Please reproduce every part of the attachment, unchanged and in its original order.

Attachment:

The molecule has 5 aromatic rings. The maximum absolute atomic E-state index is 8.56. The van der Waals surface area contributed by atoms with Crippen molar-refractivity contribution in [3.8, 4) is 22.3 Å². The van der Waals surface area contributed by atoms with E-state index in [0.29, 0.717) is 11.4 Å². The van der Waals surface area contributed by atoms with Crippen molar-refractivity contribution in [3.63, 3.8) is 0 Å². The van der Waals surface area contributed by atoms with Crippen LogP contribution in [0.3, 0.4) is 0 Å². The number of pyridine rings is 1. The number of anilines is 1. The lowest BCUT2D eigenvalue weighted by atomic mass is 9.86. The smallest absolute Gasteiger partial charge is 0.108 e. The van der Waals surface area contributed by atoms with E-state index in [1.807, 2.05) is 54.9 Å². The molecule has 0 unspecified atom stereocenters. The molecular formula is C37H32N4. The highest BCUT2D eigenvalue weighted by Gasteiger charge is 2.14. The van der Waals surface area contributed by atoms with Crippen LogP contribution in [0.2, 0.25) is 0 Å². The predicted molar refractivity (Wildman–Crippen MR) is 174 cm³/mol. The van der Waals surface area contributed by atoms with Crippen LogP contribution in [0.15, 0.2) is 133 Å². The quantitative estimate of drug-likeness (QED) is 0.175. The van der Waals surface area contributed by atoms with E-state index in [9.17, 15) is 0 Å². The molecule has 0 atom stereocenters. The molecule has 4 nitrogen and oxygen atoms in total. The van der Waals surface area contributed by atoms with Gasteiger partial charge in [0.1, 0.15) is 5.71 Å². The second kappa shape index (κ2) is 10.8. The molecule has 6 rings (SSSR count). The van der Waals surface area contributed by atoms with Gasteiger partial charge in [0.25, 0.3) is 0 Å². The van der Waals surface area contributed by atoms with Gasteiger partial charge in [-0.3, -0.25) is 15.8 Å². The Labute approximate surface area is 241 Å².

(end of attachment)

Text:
The molecule has 5 aromatic rings. The maximum absolute atomic E-state index is 8.56. The van der Waals surface area contributed by atoms with Crippen molar-refractivity contribution in [3.8, 4) is 22.3 Å². The van der Waals surface area contributed by atoms with E-state index in [0.29, 0.717) is 11.4 Å². The van der Waals surface area contributed by atoms with Crippen molar-refractivity contribution in [3.63, 3.8) is 0 Å². The van der Waals surface area contributed by atoms with Crippen LogP contribution in [0.3, 0.4) is 0 Å². The number of pyridine rings is 1. The number of anilines is 1. The lowest BCUT2D eigenvalue weighted by atomic mass is 9.86. The smallest absolute Gasteiger partial charge is 0.108 e. The van der Waals surface area contributed by atoms with E-state index in [1.807, 2.05) is 54.9 Å². The molecule has 0 unspecified atom stereocenters. The molecular formula is C37H32N4. The highest BCUT2D eigenvalue weighted by Gasteiger charge is 2.14. The van der Waals surface area contributed by atoms with Crippen LogP contribution in [0.2, 0.25) is 0 Å². The predicted molar refractivity (Wildman–Crippen MR) is 174 cm³/mol. The van der Waals surface area contributed by atoms with Crippen LogP contribution in [0.15, 0.2) is 133 Å². The quantitative estimate of drug-likeness (QED) is 0.175. The van der Waals surface area contributed by atoms with E-state index in [9.17, 15) is 0 Å². The molecule has 0 atom stereocenters. The molecule has 4 nitrogen and oxygen atoms in total. The van der Waals surface area contributed by atoms with Gasteiger partial charge in [0.1, 0.15) is 5.71 Å². The second kappa shape index (κ2) is 10.8. The molecule has 6 rings (SSSR count). The van der Waals surface area contributed by atoms with Gasteiger partial charge in [0.25, 0.3) is 0 Å². The van der Waals surface area contributed by atoms with Gasteiger partial charge in [-0.3, -0.25) is 15.8 Å². The Labute approximate surface area is 241 Å².